“Endings do happen, and thinking about what kind of end, and to what end all that one has accumulated in life should go, is important,” shares Ms Felicia Low (’14), who has made a legacy gift to the National University of Singapore (NUS).
The successful visual artist, and a former recipient of the Lee Kong Chian Scholarship for her doctorate in Cultural Studies at the Faculty of Arts and Social Sciences (FASS), will be supporting bursaries and scholarships at FASS through her bequest.
Most people tend to shy away from thinking about death, and planning for their own demise, but this is not the case for Ms Low. She shares, “I think it was my work with the elderly with dementia which made me more aware of end-of-life issues. There is an assumed sense of security for the future, which makes more gloomy possibilities somewhat taboo.”
Ms Low nominated NUS in her will because of the positive long-term impact of her gift. She explains, “I wanted to support NUS as I know that there are many local students who face financial challenges, and education should not be denied to anyone just because of financial limitations. I feel that I have the capacity to support the younger generation in this way.”
At the same time, she hopes the beneficiaries will appreciate that they too have a responsibility. “I also believe the individuals who receive these bursaries and scholarships need to know that the money came from someone who believed in their potential to contribute and to transform this financial support into a larger, societal benefit. It is part of a wider cycle of give and take that generates greater growth and greater good,” Ms Low expounds.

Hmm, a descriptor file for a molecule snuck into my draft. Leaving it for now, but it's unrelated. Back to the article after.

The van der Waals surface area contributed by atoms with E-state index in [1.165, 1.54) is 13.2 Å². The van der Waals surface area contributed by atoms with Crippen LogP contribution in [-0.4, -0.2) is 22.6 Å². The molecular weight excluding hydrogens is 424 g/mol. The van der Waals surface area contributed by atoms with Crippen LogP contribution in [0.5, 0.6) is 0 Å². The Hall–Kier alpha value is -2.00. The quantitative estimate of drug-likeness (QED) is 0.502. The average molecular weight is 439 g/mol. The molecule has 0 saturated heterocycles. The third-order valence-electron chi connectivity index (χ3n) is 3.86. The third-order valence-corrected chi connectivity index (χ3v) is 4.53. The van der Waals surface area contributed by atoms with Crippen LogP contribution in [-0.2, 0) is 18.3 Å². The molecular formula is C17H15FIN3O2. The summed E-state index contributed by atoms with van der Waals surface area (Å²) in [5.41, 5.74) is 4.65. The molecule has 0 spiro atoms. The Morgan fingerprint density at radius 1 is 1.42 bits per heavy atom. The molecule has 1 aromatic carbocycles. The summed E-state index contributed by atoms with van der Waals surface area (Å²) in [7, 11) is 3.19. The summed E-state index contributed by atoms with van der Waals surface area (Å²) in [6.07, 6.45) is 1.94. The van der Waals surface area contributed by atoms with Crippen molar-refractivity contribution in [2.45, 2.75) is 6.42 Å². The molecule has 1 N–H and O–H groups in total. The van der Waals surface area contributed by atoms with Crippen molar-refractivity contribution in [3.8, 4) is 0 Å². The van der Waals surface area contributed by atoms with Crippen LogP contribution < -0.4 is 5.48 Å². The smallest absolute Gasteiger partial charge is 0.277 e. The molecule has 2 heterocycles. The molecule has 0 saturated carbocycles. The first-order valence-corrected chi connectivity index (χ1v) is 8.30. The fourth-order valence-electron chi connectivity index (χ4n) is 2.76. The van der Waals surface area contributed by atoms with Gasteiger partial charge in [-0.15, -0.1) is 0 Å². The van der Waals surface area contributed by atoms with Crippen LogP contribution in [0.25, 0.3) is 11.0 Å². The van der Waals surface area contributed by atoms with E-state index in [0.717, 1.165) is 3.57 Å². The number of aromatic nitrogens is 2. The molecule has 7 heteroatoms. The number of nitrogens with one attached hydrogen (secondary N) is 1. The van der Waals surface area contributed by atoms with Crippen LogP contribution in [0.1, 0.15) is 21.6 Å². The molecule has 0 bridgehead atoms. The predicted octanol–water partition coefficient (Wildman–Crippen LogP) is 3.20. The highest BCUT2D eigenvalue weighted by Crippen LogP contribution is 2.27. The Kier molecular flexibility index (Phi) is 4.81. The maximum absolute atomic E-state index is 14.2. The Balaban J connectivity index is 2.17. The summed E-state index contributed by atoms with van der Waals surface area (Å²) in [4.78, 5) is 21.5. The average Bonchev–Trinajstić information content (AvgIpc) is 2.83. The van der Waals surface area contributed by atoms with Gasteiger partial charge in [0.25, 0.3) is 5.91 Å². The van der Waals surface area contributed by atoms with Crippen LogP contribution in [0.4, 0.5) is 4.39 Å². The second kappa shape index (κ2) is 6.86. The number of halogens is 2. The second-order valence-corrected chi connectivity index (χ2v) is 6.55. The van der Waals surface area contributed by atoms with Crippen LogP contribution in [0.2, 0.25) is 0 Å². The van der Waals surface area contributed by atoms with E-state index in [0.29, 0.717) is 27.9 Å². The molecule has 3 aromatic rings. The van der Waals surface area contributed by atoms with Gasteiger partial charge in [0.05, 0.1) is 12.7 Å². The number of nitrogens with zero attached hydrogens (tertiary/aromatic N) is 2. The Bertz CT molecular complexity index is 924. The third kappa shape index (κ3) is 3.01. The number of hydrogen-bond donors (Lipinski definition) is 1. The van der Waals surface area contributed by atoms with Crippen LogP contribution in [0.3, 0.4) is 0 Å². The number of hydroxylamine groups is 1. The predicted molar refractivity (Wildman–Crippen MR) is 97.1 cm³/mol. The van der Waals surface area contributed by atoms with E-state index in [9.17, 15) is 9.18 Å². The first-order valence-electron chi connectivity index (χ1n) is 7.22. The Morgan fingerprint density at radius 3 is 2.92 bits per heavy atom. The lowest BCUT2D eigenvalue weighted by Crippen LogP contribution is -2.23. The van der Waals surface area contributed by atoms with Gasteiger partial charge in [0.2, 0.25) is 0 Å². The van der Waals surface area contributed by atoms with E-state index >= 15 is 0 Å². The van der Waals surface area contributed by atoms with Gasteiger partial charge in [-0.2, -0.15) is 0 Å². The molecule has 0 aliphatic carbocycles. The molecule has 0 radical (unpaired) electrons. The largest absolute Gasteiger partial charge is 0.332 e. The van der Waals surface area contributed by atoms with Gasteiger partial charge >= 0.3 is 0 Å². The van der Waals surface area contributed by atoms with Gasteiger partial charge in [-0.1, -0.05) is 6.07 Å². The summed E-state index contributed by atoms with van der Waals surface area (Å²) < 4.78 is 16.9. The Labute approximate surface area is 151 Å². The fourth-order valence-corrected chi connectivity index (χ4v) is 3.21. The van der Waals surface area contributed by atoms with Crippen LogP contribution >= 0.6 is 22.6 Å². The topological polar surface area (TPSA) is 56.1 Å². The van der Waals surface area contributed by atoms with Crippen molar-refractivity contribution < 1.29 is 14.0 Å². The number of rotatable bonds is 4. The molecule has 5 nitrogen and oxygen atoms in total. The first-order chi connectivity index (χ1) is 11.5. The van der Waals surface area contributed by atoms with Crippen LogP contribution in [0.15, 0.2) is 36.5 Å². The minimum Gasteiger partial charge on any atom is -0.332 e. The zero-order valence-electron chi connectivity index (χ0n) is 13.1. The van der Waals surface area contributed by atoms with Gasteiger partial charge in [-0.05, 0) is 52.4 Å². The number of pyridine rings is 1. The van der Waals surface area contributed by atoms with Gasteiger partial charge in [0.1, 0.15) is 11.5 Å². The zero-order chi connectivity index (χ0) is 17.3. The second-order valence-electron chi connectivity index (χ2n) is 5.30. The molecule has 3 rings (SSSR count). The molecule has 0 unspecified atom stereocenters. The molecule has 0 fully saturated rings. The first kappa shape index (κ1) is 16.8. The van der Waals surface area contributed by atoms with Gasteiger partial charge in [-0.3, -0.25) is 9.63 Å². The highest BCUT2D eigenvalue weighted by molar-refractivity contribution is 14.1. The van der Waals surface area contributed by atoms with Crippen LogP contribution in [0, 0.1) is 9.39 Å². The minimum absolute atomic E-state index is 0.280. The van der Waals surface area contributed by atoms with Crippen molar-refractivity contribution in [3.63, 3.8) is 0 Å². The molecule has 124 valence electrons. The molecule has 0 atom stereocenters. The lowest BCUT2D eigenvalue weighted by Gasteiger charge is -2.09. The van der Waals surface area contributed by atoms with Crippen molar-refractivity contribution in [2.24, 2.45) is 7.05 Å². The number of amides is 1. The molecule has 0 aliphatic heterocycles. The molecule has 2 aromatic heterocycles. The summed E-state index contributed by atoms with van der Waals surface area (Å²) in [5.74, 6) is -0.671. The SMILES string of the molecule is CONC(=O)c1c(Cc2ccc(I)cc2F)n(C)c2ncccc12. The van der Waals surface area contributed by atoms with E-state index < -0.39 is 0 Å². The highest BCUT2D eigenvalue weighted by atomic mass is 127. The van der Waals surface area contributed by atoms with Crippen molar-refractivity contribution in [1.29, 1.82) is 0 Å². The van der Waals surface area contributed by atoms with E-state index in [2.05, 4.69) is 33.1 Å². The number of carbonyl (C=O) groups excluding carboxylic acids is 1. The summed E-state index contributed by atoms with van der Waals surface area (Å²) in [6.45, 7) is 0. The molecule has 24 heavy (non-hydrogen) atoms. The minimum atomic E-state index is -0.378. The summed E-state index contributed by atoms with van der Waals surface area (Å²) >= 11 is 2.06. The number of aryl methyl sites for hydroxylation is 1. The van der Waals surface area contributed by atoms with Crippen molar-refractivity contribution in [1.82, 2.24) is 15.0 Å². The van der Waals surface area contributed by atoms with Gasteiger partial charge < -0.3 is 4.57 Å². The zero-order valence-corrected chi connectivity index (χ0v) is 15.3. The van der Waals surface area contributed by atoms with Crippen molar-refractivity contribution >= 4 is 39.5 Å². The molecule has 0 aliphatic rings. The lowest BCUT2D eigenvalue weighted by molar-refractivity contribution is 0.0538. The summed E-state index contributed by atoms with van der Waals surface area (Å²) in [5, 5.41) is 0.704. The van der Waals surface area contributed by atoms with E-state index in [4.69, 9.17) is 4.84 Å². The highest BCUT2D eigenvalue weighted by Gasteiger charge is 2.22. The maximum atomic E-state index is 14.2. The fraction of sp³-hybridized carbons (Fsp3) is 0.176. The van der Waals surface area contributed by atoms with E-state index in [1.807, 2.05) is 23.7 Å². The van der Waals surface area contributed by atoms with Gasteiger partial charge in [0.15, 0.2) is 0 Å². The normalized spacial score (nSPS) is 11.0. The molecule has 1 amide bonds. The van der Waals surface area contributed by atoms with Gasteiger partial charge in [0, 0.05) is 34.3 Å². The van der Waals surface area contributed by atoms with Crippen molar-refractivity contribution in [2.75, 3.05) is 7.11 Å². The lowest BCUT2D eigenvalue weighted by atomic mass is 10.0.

In fact, Ms Low has some words of wisdom for the future recipients of her gift. “Use what you have been given well. And find out what is worth doing, so that you can do it well,” she advises.
Her personal experience shaped her decision to nominate FASS students as her beneficiaries. She says, “I trust the standard and rigour of an NUS education and the kind of undergraduates that it produces. I am also very much an arts and social science person, and understand the struggles in gaining recognition and support in this field.”
Ms Low has been a practising visual artist since 1999 and is very successful in her field, receiving the Outstanding Youth In Education Award in 2005 and being selected for the President’s Young Talent Show organised by the Singapore Art Museum in 2009. She is also the founding director of the Community Cultural Development (Singapore) and now teaches at the University of Social Sciences and The School of The Arts.
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